Sikhye (rice punch) is a traditional sweet Korean drink made of fermented malt and rice. As the rice ferments, the grains turn white and become spongy, releasing their starch into the liquid, which turns light amber. The punch is never fermented long enough to become alcoholic, and it’s often served as a dessert in Korean restaurants. It has a pleasantly malty aftertaste.
It’s also sold in cans at Korean grocery stores, but the homemade version has a more intense malt flavor than anything you can get in a can. Sikhye is usually served cold, but when you make it at home, you can enjoy it right after boiling it, or even freeze it into slush!
This recipe uses a rice cooker to ferment the barley malt powder water and rice, but if you don’t have one you can do it in a pot on the stove. Just keep the temperature between 122°F and 150°F (50°C to 65°C) for 4 hours, until some of the rice is floating. This is the traditional method I show in the larger batch of sikhye in my first cookbook. The point is to keep it at a warm temperature without cooking it, so the enzyme amalyse can help the starch from the rice turn into sugar.
- 18 cups cold water
- 8 ounces yeotgireum-garu (barley malt powder)
- 1 cup rice (210 grams)
- 1 cup sugar (optional)
- pine nuts, tips removed
- jujube, pit removed, rolled, and sliced
You will need a 10 cup rice cooker with a “warming” setting.
- Combine the barley malt powder and 14 cups cold water in a large bowl. Stir well with a whisk or a wooden spoon.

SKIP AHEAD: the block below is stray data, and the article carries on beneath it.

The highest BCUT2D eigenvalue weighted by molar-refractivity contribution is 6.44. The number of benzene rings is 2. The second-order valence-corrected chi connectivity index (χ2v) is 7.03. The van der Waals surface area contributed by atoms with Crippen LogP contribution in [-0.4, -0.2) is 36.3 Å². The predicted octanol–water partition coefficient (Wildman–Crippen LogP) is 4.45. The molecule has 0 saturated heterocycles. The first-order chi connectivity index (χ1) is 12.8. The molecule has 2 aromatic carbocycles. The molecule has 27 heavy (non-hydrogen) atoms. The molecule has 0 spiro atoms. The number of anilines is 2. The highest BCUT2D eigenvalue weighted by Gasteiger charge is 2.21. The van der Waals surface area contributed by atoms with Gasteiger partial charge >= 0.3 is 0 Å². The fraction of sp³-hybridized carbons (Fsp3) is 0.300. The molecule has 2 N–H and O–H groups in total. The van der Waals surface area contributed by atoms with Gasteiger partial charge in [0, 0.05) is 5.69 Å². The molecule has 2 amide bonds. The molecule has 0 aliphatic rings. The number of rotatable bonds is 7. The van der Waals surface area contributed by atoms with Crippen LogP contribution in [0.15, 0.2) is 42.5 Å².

- Let it sit for 2 to 3 hours until the powder settles on the bottom.
Make rice with a rice cooker:
- Wash the rice, changing the water a couple of times and finally draining as much water as you can.
- Add ¾ cup water to the rice, put it in the rice cooker, turn it on and start cooking.
Add the barley malt water to the rice & let it ferment:
- When the rice is done, add the clear malt water from the bowl by gently pouring it in. Be careful in moving the bowl and pouring, so you don’t disturb the dregs on the bottom.
- Stir the rice with a wooden spoon and break it up a bit.
- Set the rice cooker to warm. Let it sit and ferment.
- Stir the rest of the 4 cups of water into the leftover barley malt sediment. Leave it to sit and settle while the rice ferments in the rice cooker.
Check the rice:
- Open the rice cooker after 4 hours and check to see if some of the rice grains are floating.
- About dozens grains should be floating. If not floating yet, let it ferment for another hour.
- Pour the hot sikhye out of the rice cooker into a large pot.
- Gently pour in the clear malt water that has been separating while the sikhye ferments and discard the sediment. You will get about 3 cups of clear malty water.
- Cover the pot and bring it to a boil for 10 minutes. Add 1 cup sugar (if used) and mix well.
- Ladle about 1½ cup of sikhye into a small bowl or cup and serve it with a spoon. You can drink it like tea or just drink the liquid and eat the rice with a spoon.
- Pour the hot sikhye though a strainer over a large bowl to gather all the rice. Rinse the rice under cold running water and transfer it to an airtight container with some cold water. Cover and refrigerate.
- Cool the hot sikhye water and transfer to a glass jar. Refrigerate it.
- When you want to serve, ladle about 1½ cup cold sikhye water to a small bowl and gently stir in about 2 tablespoons rice.
- Garnish with pine nuts and jujube pieces if you use. Serve with a spoon.
How to make slush:
- Freeze the rice punch until it’s half frozen (8 cups of sikhye usually takes 5 to 6 hours).
- Or make granita by adding some clear sikhye water into an airtight container and freezing it solid.
- To serve, ladle out icy cold sikhye slushy and/or scrape frozen sikhye with a fork, and stir in about 2 tablespoons rice. Add garnish (if you use) and serve with a spoon.